Child Passenger Restraint Systems: What You Need to Know About Nevada Laws

Safety restraint systems save lives, and the state of Nevada knows this. As such, Nevada has laws that require all motorists to wear seat belts, as well laws that require children to be secured appropriately using a child passenger restrain system. While these laws may be broken by motorists you see on the road, that doesn’t mean they are inconsequential – you can face serious repercussions for violations.

While not wearing a seat belt as an adult is a traffic offense (misdemeanor) that carries a nominal fine, with greater penalties if a driver has previous citations, not properly securing a child passenger using an appropriate restrain system is a more serious offense. In addition, ignoring a traffic ticket can result in enhanced penalties and a bench warrant, which is why consulting with experienced criminal defense attorneys like those at Joey Gilbert Law as soon as possible is critical to protecting your rights and future.

What Nevada Law Requires for Child Passengers

Nevada laws impose strict safety restraint rules for children who are under 6 years of age and 60 pounds or less. Per state law, child passengers must be secured using an appropriate restrain system which:

  • Is approved by the U.S. DOT (Department of Transportation);
  • Is appropriate for the weight and size of the child passenger; and
  • Is properly installed and attached securely to the motor vehicle per manufacturer instructions or a manner approved by NHTSA (National Highway Traffic Safety Administration).

Appropriate child passenger restraint systems can include child safety seats, booster seats secured with a safety belt, and child-specific safety belts. While state law requires child passengers to be properly secured in passenger vehicles, it does not apply to public transportation, or in cases where medical professionals sign a doctor’s note regarding restraint systems that may be dangerous or impractical for a child.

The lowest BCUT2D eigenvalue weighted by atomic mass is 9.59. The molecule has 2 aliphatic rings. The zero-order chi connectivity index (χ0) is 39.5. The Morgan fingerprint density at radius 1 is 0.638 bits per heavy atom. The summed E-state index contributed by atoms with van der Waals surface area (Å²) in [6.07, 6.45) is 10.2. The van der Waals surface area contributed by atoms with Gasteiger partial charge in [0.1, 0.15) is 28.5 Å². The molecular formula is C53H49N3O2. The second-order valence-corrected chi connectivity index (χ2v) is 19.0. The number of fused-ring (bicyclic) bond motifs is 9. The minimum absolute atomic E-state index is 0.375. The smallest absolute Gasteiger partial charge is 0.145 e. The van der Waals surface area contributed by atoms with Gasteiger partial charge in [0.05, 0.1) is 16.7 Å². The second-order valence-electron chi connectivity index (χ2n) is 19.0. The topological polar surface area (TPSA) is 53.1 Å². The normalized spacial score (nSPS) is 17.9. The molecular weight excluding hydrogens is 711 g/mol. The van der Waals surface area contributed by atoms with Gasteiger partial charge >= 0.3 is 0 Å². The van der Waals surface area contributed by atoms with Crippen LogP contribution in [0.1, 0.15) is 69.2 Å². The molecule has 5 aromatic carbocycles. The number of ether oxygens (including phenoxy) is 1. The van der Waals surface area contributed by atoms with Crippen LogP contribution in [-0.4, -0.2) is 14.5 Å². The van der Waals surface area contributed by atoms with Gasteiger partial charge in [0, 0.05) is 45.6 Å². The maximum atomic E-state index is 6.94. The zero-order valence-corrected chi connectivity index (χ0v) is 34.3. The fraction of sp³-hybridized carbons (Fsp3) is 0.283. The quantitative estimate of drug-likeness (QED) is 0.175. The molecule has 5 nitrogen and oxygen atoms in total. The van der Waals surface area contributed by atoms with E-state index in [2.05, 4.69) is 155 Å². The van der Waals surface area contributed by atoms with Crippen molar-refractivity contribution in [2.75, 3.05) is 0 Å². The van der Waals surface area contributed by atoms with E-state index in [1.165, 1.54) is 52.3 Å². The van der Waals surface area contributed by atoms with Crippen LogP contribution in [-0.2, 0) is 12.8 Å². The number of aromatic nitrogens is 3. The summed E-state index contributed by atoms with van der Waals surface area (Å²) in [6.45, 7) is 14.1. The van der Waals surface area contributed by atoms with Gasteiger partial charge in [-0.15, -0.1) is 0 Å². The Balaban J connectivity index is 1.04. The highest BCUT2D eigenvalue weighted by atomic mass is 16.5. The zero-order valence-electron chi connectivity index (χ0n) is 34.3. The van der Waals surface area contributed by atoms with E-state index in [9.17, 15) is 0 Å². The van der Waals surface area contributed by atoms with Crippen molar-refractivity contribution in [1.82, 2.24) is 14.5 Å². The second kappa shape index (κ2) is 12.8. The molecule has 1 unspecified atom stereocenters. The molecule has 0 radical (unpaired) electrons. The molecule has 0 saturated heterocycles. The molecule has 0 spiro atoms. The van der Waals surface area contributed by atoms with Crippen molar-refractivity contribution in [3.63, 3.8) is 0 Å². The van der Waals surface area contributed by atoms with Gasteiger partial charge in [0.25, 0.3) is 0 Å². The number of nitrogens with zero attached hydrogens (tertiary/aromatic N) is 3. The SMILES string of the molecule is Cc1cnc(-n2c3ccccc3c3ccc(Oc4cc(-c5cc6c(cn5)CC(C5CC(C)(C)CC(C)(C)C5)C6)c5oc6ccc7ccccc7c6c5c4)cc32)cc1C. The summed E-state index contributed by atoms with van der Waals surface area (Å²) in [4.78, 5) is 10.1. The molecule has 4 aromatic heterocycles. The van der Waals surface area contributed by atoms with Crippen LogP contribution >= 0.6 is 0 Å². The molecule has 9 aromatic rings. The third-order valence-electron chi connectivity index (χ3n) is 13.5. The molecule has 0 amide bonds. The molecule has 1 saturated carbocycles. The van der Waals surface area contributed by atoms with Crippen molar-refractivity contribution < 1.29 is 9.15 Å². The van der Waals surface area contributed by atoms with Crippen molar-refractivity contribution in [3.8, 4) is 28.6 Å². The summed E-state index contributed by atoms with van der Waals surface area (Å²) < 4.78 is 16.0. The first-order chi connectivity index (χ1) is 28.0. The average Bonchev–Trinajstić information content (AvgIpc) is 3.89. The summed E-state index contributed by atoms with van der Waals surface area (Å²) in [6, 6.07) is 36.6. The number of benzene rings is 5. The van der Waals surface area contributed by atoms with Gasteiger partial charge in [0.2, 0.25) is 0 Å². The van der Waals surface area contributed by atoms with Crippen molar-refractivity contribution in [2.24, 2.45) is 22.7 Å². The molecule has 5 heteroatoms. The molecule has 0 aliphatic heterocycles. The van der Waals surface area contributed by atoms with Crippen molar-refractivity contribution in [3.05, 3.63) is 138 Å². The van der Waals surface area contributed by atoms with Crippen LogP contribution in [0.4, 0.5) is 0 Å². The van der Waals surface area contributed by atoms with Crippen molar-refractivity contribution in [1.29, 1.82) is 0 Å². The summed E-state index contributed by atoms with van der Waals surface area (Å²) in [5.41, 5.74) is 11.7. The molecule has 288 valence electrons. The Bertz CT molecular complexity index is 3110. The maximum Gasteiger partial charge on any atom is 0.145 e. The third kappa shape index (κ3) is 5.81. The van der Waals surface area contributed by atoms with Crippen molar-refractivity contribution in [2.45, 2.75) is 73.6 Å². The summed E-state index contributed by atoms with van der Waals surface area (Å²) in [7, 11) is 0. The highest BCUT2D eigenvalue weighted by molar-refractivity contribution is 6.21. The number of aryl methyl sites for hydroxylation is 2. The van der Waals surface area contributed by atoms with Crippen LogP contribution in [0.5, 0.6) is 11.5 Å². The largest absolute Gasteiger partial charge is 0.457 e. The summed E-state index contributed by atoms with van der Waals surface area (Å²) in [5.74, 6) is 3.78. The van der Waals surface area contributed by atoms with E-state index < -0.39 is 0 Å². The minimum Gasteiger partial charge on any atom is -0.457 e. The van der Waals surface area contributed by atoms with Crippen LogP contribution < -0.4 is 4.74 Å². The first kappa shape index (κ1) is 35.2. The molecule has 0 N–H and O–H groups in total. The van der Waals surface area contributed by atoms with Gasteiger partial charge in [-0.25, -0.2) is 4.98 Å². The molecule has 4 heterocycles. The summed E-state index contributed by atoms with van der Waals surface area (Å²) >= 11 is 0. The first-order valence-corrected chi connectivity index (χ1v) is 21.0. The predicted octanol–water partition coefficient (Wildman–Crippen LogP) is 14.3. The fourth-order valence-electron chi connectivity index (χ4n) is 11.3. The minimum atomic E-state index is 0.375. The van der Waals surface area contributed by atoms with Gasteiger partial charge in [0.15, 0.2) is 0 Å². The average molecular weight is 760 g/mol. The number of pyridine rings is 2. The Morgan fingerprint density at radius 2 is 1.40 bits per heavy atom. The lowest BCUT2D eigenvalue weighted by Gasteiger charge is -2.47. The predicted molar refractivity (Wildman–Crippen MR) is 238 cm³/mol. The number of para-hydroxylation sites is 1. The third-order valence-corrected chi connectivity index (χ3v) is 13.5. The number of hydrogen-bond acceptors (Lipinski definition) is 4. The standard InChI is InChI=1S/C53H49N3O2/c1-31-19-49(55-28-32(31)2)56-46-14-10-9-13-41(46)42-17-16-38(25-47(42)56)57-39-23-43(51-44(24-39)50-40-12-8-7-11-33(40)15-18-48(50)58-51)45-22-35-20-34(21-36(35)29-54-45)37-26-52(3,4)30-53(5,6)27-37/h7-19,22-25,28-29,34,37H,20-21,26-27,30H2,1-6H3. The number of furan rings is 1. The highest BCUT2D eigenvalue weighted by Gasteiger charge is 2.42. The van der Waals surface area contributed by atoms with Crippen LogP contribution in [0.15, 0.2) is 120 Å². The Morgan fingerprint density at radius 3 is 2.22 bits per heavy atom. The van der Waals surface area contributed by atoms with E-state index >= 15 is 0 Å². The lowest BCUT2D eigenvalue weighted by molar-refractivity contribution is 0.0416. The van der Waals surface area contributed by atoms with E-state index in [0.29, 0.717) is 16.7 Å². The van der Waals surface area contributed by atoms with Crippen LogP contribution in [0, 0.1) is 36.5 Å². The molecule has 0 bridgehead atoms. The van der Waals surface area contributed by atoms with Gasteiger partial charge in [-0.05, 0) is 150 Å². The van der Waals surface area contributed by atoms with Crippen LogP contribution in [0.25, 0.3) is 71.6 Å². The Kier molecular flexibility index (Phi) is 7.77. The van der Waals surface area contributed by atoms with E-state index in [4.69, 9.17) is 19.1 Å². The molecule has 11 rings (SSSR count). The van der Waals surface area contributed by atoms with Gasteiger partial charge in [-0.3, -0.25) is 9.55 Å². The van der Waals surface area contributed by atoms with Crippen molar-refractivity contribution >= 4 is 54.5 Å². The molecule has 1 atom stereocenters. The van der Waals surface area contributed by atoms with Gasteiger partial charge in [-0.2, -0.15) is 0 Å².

Criminal Charges and Penalties

Failing to secure a child in an appropriate passenger restraint system can result in penalties that can be enhanced with prior convictions:

  • First Offense – A first-time offense for not securing a child passenger under the age of 6 or under 60 pounds is punishable by up to $500 in fines, or between 10 to 50 hours of community service.
  • Second Offense – Second-time offenders can faced fines between $500 to $1,000, or 50 to 100 hours of community service.
  • Third or Subsequent Offense – A third or subsequent child passenger restraint system offense can subject motorists to a suspension of their driver’s license between 30 to 180 days.

Defending against these charges is a case-by-case matter. Aside from waging defenses that a child did not meet the age or weight requirements for a mandatory restraint system, was in fact properly secured, or had a doctor’s note, there may also be options for avoiding or reducing potential penalties. This includes having defendants take and complete a court-approved education program on child safety seats within two months of sentencing. In some cases, Nevada judges may waive fines or community service, or reduce them, if these courses are completed properly and in a timely manner. Our firm can help you explore your available options when you reach out for help.

In the most severe circumstances, motorists can face additional charges and penalties associated with not properly securing a child passenger, especially if they transported a child in the back of a pick-up truck, were driving on a suspended license or driving under the influence (DUI), or otherwise committed acts to warrant a child endangerment charge. Depending on the facts and circumstances involved, child endangerment can subject individuals to penalties that range from fines to several years of imprisonment. If your case involves additional charges, prior convictions, or the potential for enhanced penalties, working with an experienced attorney is crucial.

If you or someone you love has recently been cited for failing to use a child passenger restraint system, or any other traffic offense or crime in Reno or the surrounding areas of Nevada, Joey Gilbert Law is available 24/7 to help you take the next steps. Protect your rights and future with a proven criminal defense team. Contact us for a free case review today.


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